Monday, June 24, 2024

AR-Land Comm: Davenport’s Role In The Continued Exploitation of Crooked Creek

With early voting for the June 8 preferential primary runoff election starting today and BP’s profits-over-protection methods still in the news, I thought it might be interesting to take a look at Monty Davenport’s record of putting himself and his income ahead of everything from the environment to the Arkansas tourism industry.  I apologize in advance for the length of this post, but I wanted to cover all of this in a way that made it as clear as possible.

In 1993, Senate Bill 429 was passed and became Act 378, entitled “AN ACT TO AMEND ARKANSAS CODE TITLE 15, CHAPTER 57, SUBCHAPTER 3 TO EXEMPT THE NONCOMMERCIAL REMOVAL OF CLAY, BAUXITE, SAND, GRAVEL, OR OTHER MATERIALS BY A LANDOWNER FOR CONSTRUCTION, IMPROVEMENT OR MAINTENANCE OF ROADS ON SAID LANDS; AND FOR OTHER PURPOSES” (emphasis added).  In effect, Act 378 was designed to alter the Arkansas Open-Cut Land Reclamation Act, Arkansas Code Annotated § 15-57-301 to -320 (Supp. 1991), the noncommercial removal of certain materials, thus redefining “open-cut mining” to mean “the surface extraction of clay, bauxite, sand, gravel, soil, shale, or other materials for commercial purposes.”  Ark. Code Ann. § 15-57-303.

The Act also amended Arkansas Code Annotated § 15-57-315 to read:

(14)(A) The removal of gravel or other materials from streams or stream beds shall comply with the requirements of this subchapter and Regulation 15 of the Department of Pollution Control and Ecology.

(B) There shall be no mining in streams designated as extraordinary resource waters as identified in Regulation 2 of the Department of Pollution Control and Ecology.

Per the requirements of subsection 315(14)(A), and under Regulation 15 of the Arkansas Department of Environmental Quality, any person “desiring to remove gravel or other materials from stream beds must obtain a permit to do so from the Department.”

This all seems straightforward enough, right?

Well, here’s the rub: prior to Act 378, there really was no state regulation of gravel removal from the various waterways around the state.  As an unfortunate — though somewhat predictable — result, Act 378 was largely (in not entirely) ignored.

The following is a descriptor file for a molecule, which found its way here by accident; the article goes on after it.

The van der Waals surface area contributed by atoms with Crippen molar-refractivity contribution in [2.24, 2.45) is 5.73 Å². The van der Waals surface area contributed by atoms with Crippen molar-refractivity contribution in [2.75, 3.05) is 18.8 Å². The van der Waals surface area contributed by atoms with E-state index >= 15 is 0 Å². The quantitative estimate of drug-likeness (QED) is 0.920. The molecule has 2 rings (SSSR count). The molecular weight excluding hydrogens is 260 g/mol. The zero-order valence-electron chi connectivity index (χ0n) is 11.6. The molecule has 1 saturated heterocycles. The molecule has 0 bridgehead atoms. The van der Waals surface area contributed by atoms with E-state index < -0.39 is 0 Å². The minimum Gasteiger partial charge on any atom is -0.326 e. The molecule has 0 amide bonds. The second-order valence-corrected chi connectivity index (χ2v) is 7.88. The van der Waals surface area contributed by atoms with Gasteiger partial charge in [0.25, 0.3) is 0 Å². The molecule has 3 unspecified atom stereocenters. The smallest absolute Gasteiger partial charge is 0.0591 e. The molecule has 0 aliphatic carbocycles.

[Former] State Sen. Wayne Dowd, D-Texarkana, […] recalls a canoe trip he and his wife took on the upper Ouachita River [in 1994] that spurred him to check on the impact of Act 378.

“A guy came down to the river with a six- to eight-yard dump truck while we were putting in,” Dowd says. “By that afternoon he had eliminated a good-sized gravel bar

“I reported that incident to [then-Land Commissioner] Charlie Daniels and his office concluded that that portion of the river wasn’t navigable and couldn’t be controlled,” says Dowd, adding that the Ouachita is not on the extraordinary resource waters list. “That’s when I figured out that Act 378 hadn’t been implemented.”


Dowd wouldn’t name names, but he says it was no accident that Act 378 was ignored.

“Some legislators are opposed to stopping the mining,” Dowd says. “[Act 378] went from the Rules Committee to Agri to Public Health. It was obvious what the hell was going on. We decided we needed to say it again.”

In response to this realization that Act 378 was having no effect, Dowd co-sponsored Senate Bill 418, which became Act 1345 of 1995, bluntly entitled “AN ACT TO PROHIBIT COMMERCIAL MINING IN EXTRAORDINARY RESOURCE STREAMS; AND FOR OTHER PURPOSES.”  That act repealed subsection 315(14)(A) – (B), and it amended subsection 310, which governed permitting requirements under the Open-Cut Land Reclamation Act, to include:

(f)(1) The mining of gravel or other materials from streams or stream beds shall comply with the permitting requirements of this subchapter.

(2) There shall be no mining in streams designated as ‘extraordinary resource waters’ of the State as established in water quality standards duly promulgated by the Commission for all surface waters of the State of Arkansas.

(3) The Department shall develop regulations to implement the provisions of this chapter. The Department shall develop documentation that will guide an operator through the permitting process.

A separate piece of legislation in 1995, Act 1110, created a

task force [that] shall study the impact of stream bed mining on the economic and natural resources of this state, giving specific consideration to the effect of stream bed mining on fisheries, water quality, and the overall recreational, scenic, and economic potential of the state’s water resources. The task force shall report and make recommendations to the Governor and the Legislative Council by December 1, 1996.